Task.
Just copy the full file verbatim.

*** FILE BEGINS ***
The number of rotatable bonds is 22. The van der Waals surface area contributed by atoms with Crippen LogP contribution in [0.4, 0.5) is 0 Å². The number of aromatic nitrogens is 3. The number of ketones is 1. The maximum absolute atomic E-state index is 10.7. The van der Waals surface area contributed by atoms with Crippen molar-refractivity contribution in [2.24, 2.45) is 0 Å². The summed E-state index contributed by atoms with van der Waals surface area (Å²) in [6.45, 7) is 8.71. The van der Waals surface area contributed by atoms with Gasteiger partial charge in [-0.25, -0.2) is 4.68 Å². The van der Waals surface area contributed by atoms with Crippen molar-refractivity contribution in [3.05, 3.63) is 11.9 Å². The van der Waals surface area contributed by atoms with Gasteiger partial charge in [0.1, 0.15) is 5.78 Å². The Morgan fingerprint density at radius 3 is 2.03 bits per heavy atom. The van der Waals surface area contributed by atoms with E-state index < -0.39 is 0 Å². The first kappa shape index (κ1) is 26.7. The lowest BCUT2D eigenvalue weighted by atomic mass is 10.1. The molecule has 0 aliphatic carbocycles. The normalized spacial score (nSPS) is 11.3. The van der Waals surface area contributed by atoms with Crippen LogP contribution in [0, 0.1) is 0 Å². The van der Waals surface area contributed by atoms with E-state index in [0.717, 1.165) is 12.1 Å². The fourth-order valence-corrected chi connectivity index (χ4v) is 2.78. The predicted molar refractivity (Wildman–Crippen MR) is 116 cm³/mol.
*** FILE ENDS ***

The number of rotatable bonds is 22. The van der Waals surface area contributed by atoms with Crippen LogP contribution in [0.4, 0.5) is 0 Å². The number of aromatic nitrogens is 3. The number of ketones is 1. The maximum absolute atomic E-state index is 10.7. The van der Waals surface area contributed by atoms with Crippen molar-refractivity contribution in [2.24, 2.45) is 0 Å². The summed E-state index contributed by atoms with van der Waals surface area (Å²) in [6.45, 7) is 8.71. The van der Waals surface area contributed by atoms with Gasteiger partial charge in [-0.25, -0.2) is 4.68 Å². The van der Waals surface area contributed by atoms with Crippen molar-refractivity contribution in [3.05, 3.63) is 11.9 Å². The van der Waals surface area contributed by atoms with Gasteiger partial charge in [0.1, 0.15) is 5.78 Å². The Morgan fingerprint density at radius 3 is 2.03 bits per heavy atom. The van der Waals surface area contributed by atoms with E-state index < -0.39 is 0 Å². The first kappa shape index (κ1) is 26.7. The lowest BCUT2D eigenvalue weighted by atomic mass is 10.1. The molecule has 0 aliphatic carbocycles. The normalized spacial score (nSPS) is 11.3. The van der Waals surface area contributed by atoms with Crippen LogP contribution in [0, 0.1) is 0 Å². The van der Waals surface area contributed by atoms with E-state index in [0.717, 1.165) is 12.1 Å². The fourth-order valence-corrected chi connectivity index (χ4v) is 2.78. The predicted molar refractivity (Wildman–Crippen MR) is 116 cm³/mol.